It was not a pleasant start to 2022 for investors as global financial markets took a few steps back. Increasing inflation concerns and the prospect for higher interest rates dampened sentiment. The Omicron variant also did not help matters as infections increased and hindered the economic recovery. Geopolitical tensions were also on investors’ minds as Russia continued to position troops on the border of Ukraine.
Consumer prices in December increased 7% on a year-over-year basis, the hottest reading since 1982. Similarly, Producer Prices increased by 9.7%. The preferred measure of inflation by the Federal Reserve, the PCE, was up 5.8% over the last year. Wages and increased housing costs appear to be the most permanent components of inflation. Still, commodity input prices and freight costs continued to manifest strains within the global supply chain. To combat inflation, the Federal Reserve is now likely to raise rates in March after it has wound down its asset purchasing program. Additionally, the market has priced in four rate hikes in 2022, much more than anticipated just a couple of months ago.
The notion of higher rates resets investment fundamentals. The hardest hit in the reset has been growth stocks which were down 9.3% relative to value stocks that lost just 1.2%. Higher valuations in growth stocks come under pressure as interest rates rise. The bond market also comes under pressure as rates rise. The yield on the 2-year note increased forty-three basis points in January, closing at 1.16%. The 10-year bond yield increased by twenty-seven basis points to 1.78% while the 30-year bond increased nineteen basis points to 2.10%. Interestingly, longer-dated Treasuries did not sell off as much.
The Omicron variant, while more infectious, has proven to be less severe, especially in those that have been vaccinated. However, the virus still induced lockdowns across multiple geographies and stalled the economic recovery. The surge of infections from December and January hurt consumer sentiment, which fell to 67.2 in January from the prior reading of 68.8. The variant also dampened retail sales, which fell 1.9% in December. While these variables likely played a role in the January sell-off, it appears Omicron infections are receding. That coupled with a well-positioned consumer may lead to a hasty jumpstart to the economic recovery in the coming months.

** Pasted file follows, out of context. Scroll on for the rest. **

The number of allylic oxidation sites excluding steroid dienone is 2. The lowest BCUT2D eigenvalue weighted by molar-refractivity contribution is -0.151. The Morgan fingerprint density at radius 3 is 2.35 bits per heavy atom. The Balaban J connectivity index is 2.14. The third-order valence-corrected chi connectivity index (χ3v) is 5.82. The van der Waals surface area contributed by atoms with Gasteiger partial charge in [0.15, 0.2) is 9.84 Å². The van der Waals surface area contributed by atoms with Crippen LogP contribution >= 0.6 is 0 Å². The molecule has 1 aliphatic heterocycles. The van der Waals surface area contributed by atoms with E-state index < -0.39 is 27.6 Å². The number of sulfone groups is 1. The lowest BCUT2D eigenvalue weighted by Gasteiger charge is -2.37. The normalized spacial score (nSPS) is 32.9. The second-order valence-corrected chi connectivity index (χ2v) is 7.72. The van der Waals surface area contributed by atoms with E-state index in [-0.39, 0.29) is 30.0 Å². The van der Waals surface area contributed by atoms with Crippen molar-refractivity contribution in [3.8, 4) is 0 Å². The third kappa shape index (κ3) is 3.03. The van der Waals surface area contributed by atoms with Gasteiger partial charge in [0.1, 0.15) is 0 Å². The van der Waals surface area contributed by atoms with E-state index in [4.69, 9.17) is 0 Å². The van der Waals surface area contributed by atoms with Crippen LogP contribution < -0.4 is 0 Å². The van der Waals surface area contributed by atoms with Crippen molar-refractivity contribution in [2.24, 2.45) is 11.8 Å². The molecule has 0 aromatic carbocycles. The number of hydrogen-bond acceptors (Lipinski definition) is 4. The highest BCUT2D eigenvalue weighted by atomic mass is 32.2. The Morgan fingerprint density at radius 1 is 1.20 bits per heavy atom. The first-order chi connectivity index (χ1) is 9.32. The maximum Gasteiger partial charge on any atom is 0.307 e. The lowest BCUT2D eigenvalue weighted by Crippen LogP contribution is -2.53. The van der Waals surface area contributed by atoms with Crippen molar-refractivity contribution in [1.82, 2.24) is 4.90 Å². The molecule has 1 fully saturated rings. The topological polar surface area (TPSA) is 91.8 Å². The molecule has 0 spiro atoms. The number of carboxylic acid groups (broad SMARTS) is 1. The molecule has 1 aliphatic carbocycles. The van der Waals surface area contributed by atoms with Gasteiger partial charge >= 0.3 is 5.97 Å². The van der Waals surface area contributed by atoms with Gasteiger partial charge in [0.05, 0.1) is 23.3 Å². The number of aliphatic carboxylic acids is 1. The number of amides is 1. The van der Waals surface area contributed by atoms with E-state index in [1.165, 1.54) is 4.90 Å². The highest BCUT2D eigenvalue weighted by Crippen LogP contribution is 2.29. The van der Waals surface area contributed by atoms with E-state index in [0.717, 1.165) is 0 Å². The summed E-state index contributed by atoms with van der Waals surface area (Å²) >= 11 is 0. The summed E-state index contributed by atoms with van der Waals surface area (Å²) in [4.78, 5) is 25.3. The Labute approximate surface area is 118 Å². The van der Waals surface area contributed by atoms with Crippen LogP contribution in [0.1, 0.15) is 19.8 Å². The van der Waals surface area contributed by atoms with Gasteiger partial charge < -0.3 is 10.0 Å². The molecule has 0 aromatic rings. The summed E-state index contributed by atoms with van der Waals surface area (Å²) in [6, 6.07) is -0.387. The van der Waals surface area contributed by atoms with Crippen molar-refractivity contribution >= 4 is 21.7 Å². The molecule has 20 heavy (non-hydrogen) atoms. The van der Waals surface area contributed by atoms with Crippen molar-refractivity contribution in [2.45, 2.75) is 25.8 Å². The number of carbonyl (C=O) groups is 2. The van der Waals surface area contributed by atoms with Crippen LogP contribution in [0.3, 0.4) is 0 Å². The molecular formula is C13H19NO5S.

US, NATO, Russian, and Ukraine tensions monopolized headlines throughout January and influenced markets. An escalation and an eventual invasion of Ukraine would have widespread consequences. Oil and Natural Gas prices soared in January partly on the likelihood of supply disruptions if there is a conflict. Stiff economic sanctions on Russia have been on the table in negotiations and, if acted on, will cause more interruptions to the supply chain outside of the energy complex.
The S&P 500 lost 5.3%, the Dow shed 3.3%, the NASDAQ fell 9.5%, and the Russell 2000 gave back 9.7%. International Developed markets were down 5 .3%, and emerging markets lost 1.9%. The Treasury curve flattened with the 2-10 spread decreasing to sixty-two basis points. The global bond aggregate index fared better than equities losing 2%. A combined measure of US Treasures fell 1.9%, while emerging market debt fell 2.9%. Gold prices fell 1.7% or $31.6 to $1796.5 an Oz. Oil prices increased by a whopping 17.3% or $13.01 to close at $88.16 a barrel.
Investment advisory services offered through Foundations Investment Advisors, LLC (“FIA”), an SEC registered investment adviser. FIA’s Darren Leavitt authors this commentary which may include information and statistical data obtained from and/or prepared by third party sources that FIA deems reliable but in no way does FIA guarantee the accuracy or completeness. All such third party information and statistical data contained herein is subject to change without notice. Nothing herein constitutes legal, tax or investment advice or any recommendation that any security, portfolio of securities, or investment strategy is suitable for any specific person. Personal investment advice can only be rendered after the engagement of FIA for services, execution of required documentation, including receipt of required disclosures. All investments involvement risk and past performance is no guarantee of future results. For registration information on FIA, please go to https://adviserinfo.sec.gov/ and search by our firm name or by our CRD #175083. Advisory services are only offered to clients or prospective clients where FIA and its representatives are properly licensed or exempted.